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Bravo’s ‘The Valley’ showcases reality drama, without the table tossing

The cast of Season 1 of “The Valley.” Bravo

Somewhere between the immaturity of Bravo’s “Vanderpump Rules” and ridiculousness of the “Housewives” franchise, lies “The Valley.”

The latest Bravo reality series, which concluded its first season earlier this week, has a different tone than many of the network’s other “Bravolebrity” shows that seem intentionally cast and edited for the judgmental pleasure of viewers at home. Instead of table flipping and glass throwing, “The Valley” follows a group of mostly 30-something friends as they deal with relatable relationship, parenting and professional struggles.

Set in the San Fernando Valley of Los Angeles, the series stars “Vanderpump” alums Jax Taylor, Brittany Cartwright and Kristen Doute. The cast also includes newbies Nia Booko, Danny Booko, Michelle Lally, Jesse Lally, Jason Caperna, Janet Caperna, Jasmine Goode and Zack Wickham, all of whom in some version of an early mid-life crisis.

Yes, it’s still messy, it is Bravo, after all, but with less cocktail-induced chaos.

Brian Moylan, a Vulture writer who covers all things Bravo and the author of “The Housewives: The Real Story Behind the Real Housewives,” became a quick fan of the show. After originally recapping the weekly episodes under the “Vanderpump Rules” banner, he decided “The Valley” needed a breakout column of its own.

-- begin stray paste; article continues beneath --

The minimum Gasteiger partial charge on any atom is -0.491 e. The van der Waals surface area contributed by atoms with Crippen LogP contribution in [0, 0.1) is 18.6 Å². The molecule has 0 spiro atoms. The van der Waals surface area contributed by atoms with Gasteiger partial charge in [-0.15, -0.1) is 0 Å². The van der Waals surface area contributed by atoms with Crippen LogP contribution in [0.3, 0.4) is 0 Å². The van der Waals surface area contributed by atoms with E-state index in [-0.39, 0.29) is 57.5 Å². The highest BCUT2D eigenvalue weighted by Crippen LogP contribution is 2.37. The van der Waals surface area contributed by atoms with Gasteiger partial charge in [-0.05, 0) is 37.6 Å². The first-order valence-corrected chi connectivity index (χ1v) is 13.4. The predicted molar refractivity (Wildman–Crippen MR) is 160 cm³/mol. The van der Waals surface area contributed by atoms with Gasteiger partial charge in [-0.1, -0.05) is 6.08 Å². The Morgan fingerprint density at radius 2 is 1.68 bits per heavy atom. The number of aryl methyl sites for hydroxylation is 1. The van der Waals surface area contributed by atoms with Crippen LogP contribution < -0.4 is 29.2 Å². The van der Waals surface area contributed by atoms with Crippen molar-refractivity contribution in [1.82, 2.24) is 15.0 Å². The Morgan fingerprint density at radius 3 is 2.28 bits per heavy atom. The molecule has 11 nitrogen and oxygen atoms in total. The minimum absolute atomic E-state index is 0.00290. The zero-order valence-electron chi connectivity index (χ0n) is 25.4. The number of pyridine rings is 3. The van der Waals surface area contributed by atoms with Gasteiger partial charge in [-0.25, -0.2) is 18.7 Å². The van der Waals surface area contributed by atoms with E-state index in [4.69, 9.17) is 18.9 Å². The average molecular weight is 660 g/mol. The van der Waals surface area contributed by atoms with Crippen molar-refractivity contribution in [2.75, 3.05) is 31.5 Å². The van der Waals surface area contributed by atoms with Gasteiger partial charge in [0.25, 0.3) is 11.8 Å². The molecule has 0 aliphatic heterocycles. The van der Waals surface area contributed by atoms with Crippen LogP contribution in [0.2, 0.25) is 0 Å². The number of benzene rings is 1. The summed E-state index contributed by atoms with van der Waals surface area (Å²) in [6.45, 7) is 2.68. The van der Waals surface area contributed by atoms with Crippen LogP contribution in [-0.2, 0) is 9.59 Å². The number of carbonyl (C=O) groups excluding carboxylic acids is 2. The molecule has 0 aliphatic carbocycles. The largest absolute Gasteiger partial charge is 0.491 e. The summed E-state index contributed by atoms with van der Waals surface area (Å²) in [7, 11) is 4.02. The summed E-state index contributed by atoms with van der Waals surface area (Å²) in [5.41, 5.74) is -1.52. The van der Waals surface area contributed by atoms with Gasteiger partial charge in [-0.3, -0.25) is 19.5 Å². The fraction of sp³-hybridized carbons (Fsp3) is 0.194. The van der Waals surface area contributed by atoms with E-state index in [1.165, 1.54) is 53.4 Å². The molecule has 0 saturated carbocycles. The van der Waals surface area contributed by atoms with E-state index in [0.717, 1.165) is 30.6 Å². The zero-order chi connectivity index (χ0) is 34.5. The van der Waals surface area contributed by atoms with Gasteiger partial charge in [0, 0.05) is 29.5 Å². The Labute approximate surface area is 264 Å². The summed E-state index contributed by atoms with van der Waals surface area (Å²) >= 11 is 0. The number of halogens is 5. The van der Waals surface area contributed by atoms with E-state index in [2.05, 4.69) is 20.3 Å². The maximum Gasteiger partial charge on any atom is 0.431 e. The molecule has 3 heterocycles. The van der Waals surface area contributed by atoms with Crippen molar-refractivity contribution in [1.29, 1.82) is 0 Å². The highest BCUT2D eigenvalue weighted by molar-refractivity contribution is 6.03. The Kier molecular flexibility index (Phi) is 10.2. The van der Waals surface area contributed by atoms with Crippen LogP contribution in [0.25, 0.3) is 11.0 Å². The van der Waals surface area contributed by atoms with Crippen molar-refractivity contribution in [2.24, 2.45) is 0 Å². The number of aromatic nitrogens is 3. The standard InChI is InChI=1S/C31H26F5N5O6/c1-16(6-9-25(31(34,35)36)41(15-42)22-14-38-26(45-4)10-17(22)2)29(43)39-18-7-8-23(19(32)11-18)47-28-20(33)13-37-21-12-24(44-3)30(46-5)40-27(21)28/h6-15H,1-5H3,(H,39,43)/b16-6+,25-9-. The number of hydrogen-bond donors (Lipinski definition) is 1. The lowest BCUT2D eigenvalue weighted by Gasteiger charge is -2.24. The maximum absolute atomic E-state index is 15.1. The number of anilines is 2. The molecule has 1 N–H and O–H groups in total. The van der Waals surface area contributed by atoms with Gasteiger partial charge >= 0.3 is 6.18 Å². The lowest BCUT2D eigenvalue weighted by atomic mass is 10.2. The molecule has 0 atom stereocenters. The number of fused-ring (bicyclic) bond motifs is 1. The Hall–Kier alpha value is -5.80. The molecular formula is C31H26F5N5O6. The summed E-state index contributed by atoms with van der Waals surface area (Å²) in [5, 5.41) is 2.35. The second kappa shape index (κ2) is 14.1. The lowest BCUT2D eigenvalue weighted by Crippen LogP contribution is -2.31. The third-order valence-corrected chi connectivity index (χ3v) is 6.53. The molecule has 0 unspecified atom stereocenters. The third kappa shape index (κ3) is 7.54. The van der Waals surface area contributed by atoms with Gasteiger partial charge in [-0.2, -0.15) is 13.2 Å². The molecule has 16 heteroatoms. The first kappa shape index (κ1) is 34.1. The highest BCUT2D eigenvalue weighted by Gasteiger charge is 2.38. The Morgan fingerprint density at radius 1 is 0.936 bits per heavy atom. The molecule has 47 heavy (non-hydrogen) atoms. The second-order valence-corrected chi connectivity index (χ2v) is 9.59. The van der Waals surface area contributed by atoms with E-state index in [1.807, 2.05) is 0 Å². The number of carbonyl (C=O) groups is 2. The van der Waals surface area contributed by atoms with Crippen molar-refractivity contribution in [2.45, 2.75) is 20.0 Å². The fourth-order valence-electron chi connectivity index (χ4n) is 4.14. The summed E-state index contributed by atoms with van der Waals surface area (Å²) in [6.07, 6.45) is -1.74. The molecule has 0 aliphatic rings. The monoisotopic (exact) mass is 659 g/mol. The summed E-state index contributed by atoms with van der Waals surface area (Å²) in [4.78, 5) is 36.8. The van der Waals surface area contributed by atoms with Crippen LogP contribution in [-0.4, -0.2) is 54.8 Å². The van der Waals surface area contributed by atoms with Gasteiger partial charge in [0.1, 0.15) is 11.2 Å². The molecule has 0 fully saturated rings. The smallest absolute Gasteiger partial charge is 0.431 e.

“For a while Bravo’s had a hard time in the middle,” he told. “They do really well with kids in their 20s partying, and with women in their 40s and 50s, they do a good job. This is the first time they’re covering some new ground.”

Viewers have been following updates in the cast members’ lives, both on screen and off. Since the first season wrapped, Taylor and Cartwright announced they have separated and the Layy’s are headed for divorce. Other “Valley” cast members shared struggles with infertility and postpartum depression on the show – all real issues and have made “The Valley” feel, well, more real.

Bravo has already announced a Season 2 is in the works.

“They need to retain some of the things viewers came for, like Danny and Nia dealing with. their young kids,” Moylan said. “The show is focusing on child-rearing in a way that is not fighting and partying.”

Reality tv without the yelling, name-calling and too many tequila shots? Bravo.

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